rent winemaker José “Pepe” Galante. José is considered one of the pioneers of the Argentine wine industry. His work with Paul Hobbs helped revolutionize winemaking in Argentina. His career spans over forty years of which thirty of those years was spent at Catena Zapata. Under his tutelage some outstanding wine are being made. Actually the wine speaks for itself. Salentien has several different categories of wines. Beginning with the Portilla a wine that is fermented in steel for about two weeks and aged in bottle for 4 months. Among the wines of the Portilla label is a marvelous crisp fresh Rosé. The Killka series pays homage to the art gallery at the winery. Killka also means entry and this is considered one of Salentien’s entry-level wine labels. The bottles feature the art-

work of several different artists that are represented at the gallery. The Torrentos bears the artwork of Antonio Segui called, “Looking for Love in the City”. The Killka Malbec carries the artwork called “The Blue Arm Chair” by Carlos Alonsso, an 80-year-old painter from the Valle du Uco. The chair is empty because it represents the loneliness felt after his daughter died. It is a tribute to the style of Van Gogh. Although the chair is empty, the Malbec within the bottle is not. The wine is light and spicy with aromas of violets. Aging is done in stainless with the addition of staves to add hints of oak. Salentien’s sparkling wine is represented by their Gold label series. There is the Brut Nature that is created in Méthode Champenoise utilizing the following grapes, Chardonnay, Pinot Noir and Pinot Mineure. Salentien now produces a single vineyard label. These wines primarily come from the La Pampa Finca. The varieties include Malbec, Pinot Noir and Chardonnay. In fact the Malbec in this vineyard is the oldest dating back to 1997. The Numbia label is a Bordeaux blend combining Malbec, Cabernet Sauvignon, Merlot, Petite Verdot and Cabernet Franc. Finally there is Primus label, which is considered the most prestigious of all Salentien’s labels. The wine created under this series brings together what is considered the finest grapes from the entire estate. Sustainable in its practices, Bodegas Salentien continues to forge its path and making it imprint on Argentine wine in the Valle de Uco.

Cori Solomon My writing epitomizes “write what I know” and I share my experiences and joy with my topics in a passionate, candid, caring and entertaining way. Like my art where I am looking beyond the eyes to find an animal’s inner soul and spirit, I am looking for the story that is behind the restaurant, chef, winery, winemaker, artist or animal.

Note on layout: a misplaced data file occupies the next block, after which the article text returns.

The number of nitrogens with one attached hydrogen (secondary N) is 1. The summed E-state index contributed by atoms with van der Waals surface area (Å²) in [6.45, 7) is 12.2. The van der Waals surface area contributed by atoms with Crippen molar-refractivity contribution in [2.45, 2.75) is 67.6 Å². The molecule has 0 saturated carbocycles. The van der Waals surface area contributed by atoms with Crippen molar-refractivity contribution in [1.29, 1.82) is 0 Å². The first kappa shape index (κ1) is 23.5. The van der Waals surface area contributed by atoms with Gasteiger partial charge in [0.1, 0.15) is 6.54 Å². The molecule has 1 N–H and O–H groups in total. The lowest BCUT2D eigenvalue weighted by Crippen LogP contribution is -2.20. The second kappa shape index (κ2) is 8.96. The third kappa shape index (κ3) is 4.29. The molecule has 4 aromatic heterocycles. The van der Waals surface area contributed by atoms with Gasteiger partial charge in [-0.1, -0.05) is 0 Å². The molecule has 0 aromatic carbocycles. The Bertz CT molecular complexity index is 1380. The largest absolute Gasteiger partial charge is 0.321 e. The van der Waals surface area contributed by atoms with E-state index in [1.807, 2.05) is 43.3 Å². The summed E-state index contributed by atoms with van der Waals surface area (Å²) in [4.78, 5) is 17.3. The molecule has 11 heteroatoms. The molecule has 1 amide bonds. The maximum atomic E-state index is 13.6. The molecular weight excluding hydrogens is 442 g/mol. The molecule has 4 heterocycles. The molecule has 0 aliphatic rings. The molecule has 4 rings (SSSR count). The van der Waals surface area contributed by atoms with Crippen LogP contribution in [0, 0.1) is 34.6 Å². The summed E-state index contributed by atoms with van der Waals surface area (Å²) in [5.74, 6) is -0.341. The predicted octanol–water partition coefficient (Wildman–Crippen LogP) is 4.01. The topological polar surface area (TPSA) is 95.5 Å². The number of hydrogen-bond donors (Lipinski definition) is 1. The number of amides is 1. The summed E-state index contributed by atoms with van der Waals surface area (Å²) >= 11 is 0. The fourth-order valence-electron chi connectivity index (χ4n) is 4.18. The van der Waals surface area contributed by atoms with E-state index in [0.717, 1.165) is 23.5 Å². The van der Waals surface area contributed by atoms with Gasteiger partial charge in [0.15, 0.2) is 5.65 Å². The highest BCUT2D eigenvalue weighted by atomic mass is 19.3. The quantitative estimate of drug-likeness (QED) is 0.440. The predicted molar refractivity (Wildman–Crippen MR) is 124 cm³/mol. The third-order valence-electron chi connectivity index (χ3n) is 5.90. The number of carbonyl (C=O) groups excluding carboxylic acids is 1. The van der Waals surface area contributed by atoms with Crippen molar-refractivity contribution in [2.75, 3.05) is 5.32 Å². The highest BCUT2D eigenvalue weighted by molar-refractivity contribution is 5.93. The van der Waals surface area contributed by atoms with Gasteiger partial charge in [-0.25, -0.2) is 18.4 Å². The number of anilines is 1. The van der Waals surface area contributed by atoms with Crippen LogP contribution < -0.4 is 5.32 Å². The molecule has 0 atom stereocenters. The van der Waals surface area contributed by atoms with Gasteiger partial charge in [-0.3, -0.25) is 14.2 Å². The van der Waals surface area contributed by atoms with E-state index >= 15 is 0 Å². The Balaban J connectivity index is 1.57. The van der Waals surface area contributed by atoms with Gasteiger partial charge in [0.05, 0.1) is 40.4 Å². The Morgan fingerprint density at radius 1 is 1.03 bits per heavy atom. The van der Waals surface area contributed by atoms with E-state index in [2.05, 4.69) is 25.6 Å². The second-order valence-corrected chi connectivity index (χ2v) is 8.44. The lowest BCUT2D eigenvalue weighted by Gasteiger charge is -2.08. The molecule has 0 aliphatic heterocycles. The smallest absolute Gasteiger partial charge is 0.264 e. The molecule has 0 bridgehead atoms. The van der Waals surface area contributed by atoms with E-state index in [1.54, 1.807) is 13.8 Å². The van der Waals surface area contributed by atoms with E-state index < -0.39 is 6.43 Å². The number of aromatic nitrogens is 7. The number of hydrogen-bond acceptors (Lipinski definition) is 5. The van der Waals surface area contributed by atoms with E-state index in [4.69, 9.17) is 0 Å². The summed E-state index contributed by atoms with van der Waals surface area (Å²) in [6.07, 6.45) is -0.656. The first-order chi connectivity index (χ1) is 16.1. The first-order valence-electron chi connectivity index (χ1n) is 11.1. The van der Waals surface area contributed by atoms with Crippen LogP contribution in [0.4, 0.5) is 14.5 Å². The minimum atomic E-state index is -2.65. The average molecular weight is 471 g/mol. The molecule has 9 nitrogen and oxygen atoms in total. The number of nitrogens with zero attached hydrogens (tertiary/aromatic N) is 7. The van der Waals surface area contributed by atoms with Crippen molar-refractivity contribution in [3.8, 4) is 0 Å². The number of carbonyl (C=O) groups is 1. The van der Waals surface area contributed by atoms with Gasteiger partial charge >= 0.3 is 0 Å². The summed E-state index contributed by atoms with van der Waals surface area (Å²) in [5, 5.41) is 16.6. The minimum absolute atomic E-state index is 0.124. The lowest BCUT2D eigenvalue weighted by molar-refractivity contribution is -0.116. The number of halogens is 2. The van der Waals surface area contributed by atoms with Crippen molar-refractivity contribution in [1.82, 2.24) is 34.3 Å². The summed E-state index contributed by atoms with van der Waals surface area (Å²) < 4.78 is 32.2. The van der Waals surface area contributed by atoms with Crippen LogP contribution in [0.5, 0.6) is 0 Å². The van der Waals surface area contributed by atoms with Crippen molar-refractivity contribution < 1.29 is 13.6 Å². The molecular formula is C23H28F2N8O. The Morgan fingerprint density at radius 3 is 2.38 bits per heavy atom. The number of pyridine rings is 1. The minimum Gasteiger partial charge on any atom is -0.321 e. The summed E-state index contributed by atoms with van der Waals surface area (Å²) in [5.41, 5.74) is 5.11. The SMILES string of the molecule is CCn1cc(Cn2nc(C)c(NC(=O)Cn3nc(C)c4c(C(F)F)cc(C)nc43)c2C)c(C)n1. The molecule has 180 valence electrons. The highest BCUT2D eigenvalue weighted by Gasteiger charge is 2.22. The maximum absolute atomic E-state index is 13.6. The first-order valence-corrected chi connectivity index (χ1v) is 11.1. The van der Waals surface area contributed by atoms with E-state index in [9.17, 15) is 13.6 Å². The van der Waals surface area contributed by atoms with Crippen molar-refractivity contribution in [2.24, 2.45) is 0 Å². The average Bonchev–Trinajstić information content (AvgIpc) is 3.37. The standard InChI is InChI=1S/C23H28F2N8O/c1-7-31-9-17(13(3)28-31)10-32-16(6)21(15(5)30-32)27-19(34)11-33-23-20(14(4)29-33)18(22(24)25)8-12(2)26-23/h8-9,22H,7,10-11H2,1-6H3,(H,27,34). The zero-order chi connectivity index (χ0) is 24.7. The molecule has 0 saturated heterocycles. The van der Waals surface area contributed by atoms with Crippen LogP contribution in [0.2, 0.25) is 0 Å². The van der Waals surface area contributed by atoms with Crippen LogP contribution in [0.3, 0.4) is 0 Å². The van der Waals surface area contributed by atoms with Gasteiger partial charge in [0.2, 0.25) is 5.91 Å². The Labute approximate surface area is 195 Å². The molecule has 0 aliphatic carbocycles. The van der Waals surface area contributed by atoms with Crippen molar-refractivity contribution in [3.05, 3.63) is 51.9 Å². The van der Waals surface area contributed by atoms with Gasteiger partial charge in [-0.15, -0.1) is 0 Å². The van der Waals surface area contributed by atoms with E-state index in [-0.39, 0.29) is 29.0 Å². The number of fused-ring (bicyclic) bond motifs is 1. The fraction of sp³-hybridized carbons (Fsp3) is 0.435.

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Taking Refuge in Patagonia Patagonia Refugios

Story and photos by Jim DeLillo

Dark skies, free of light pollution in Patagonia, render the stars in rich detail.


Patagonia’s W-Circuit offers views of pristine glacier-fed lakes.

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lie on my bed. There is still commotion outside my door. Though, inside the four-bunk room, it’s mostly silent. The others are asleep, but some occasional snoring punctuates the quiet. It isn’t too bad, and I have earplugs, just in case. The refugios are hostel-like accommodations in Patagonia National Park in Chile’s Aysen Region.

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Fantastico Sur owns and operates four Refugios: • Refugio Torre Central • Refugio Torre Norte • Refugio El Chileno • Los Cuernos A serpentine trail known as the W-Circuit connects the rustic lodgings. Each refugio has its own personality. The one common denominator is that they function as the respite for travelers making the trek. The W-Circuit is so named because of the shape it transcribes around the base of Paine Grande, the area’s dominant mountain peak.

Leaving the Hotel Los Torres, I arrive in the shadows of Los Cuernos “The Horns” on the first night. A pair of multicolored spires dominate the vertical view. The refugio here has a series of individual cabins situated on the lower slopes. Each cabin has two beds and a very efficient wood stove, which is warm and toasty. Dinner in the common area gives me a chance to exchange details of the day’s hike with the other trekkers. Dinner starts with crudités, salami, and cheese, and the mandatory Pisco Sours. Pisco is the native colorless or yellowish-to-amber-colored brandy produced by distilling grape wine


into high-proof spirits and is considered the national drink of Chile (See FWT Issue #3). Hot soup and hearty meats and potatoes fill my belly. The gathering moves from the dining table to a warm blazing fireplace, continuing conversation with newfound friends. As I get drowsy, I remember one last stop I must make. The unique feature here, besides the cabins, is the wood-heated open-air hot tub. An after-dinner dip eases my sore muscles. I gaze at the stars through the rising mist. That night, I sleep comfortably in the woodstove-heated cabin. The stove runs